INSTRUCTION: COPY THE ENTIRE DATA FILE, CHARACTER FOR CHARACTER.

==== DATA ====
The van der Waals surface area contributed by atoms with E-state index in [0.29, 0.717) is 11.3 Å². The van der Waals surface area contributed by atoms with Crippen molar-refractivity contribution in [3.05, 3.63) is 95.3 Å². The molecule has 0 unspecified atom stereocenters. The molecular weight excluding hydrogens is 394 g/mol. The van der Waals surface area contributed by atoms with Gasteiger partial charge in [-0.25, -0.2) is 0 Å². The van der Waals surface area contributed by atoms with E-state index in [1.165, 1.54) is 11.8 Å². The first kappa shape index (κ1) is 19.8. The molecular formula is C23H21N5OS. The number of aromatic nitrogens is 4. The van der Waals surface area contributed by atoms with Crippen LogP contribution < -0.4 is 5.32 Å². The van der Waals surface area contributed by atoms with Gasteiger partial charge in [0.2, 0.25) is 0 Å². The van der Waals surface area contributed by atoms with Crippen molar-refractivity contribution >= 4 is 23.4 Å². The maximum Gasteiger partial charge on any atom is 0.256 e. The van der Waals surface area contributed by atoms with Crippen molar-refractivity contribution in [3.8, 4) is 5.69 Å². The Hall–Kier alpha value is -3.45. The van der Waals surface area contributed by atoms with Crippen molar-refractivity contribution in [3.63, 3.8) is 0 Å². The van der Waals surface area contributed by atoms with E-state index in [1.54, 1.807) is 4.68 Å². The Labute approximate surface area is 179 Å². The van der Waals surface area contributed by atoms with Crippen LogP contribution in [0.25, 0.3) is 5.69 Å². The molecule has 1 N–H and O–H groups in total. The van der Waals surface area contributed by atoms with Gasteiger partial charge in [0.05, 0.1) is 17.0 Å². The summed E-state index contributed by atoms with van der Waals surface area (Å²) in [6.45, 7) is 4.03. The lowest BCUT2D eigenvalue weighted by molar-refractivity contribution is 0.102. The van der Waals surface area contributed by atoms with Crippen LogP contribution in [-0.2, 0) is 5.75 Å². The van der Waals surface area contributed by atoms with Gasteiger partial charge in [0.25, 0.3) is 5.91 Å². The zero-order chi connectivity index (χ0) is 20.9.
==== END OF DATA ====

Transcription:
The van der Waals surface area contributed by atoms with E-state index in [0.29, 0.717) is 11.3 Å². The van der Waals surface area contributed by atoms with Crippen molar-refractivity contribution in [3.05, 3.63) is 95.3 Å². The molecule has 0 unspecified atom stereocenters. The molecular weight excluding hydrogens is 394 g/mol. The van der Waals surface area contributed by atoms with Gasteiger partial charge in [-0.25, -0.2) is 0 Å². The van der Waals surface area contributed by atoms with E-state index in [1.165, 1.54) is 11.8 Å². The first kappa shape index (κ1) is 19.8. The molecular formula is C23H21N5OS. The number of aromatic nitrogens is 4. The van der Waals surface area contributed by atoms with Crippen LogP contribution < -0.4 is 5.32 Å². The van der Waals surface area contributed by atoms with Gasteiger partial charge in [0.2, 0.25) is 0 Å². The van der Waals surface area contributed by atoms with Crippen molar-refractivity contribution >= 4 is 23.4 Å². The maximum Gasteiger partial charge on any atom is 0.256 e. The van der Waals surface area contributed by atoms with Crippen molar-refractivity contribution in [3.8, 4) is 5.69 Å². The Hall–Kier alpha value is -3.45. The van der Waals surface area contributed by atoms with Crippen molar-refractivity contribution in [3.63, 3.8) is 0 Å². The van der Waals surface area contributed by atoms with E-state index in [1.54, 1.807) is 4.68 Å². The Labute approximate surface area is 179 Å². The van der Waals surface area contributed by atoms with Crippen LogP contribution in [0.25, 0.3) is 5.69 Å². The molecule has 1 N–H and O–H groups in total. The van der Waals surface area contributed by atoms with Gasteiger partial charge in [0.05, 0.1) is 17.0 Å². The summed E-state index contributed by atoms with van der Waals surface area (Å²) in [6.45, 7) is 4.03. The lowest BCUT2D eigenvalue weighted by molar-refractivity contribution is 0.102. The van der Waals surface area contributed by atoms with Crippen LogP contribution in [-0.2, 0) is 5.75 Å². The van der Waals surface area contributed by atoms with Gasteiger partial charge in [0.25, 0.3) is 5.91 Å². The zero-order chi connectivity index (χ0) is 20.9.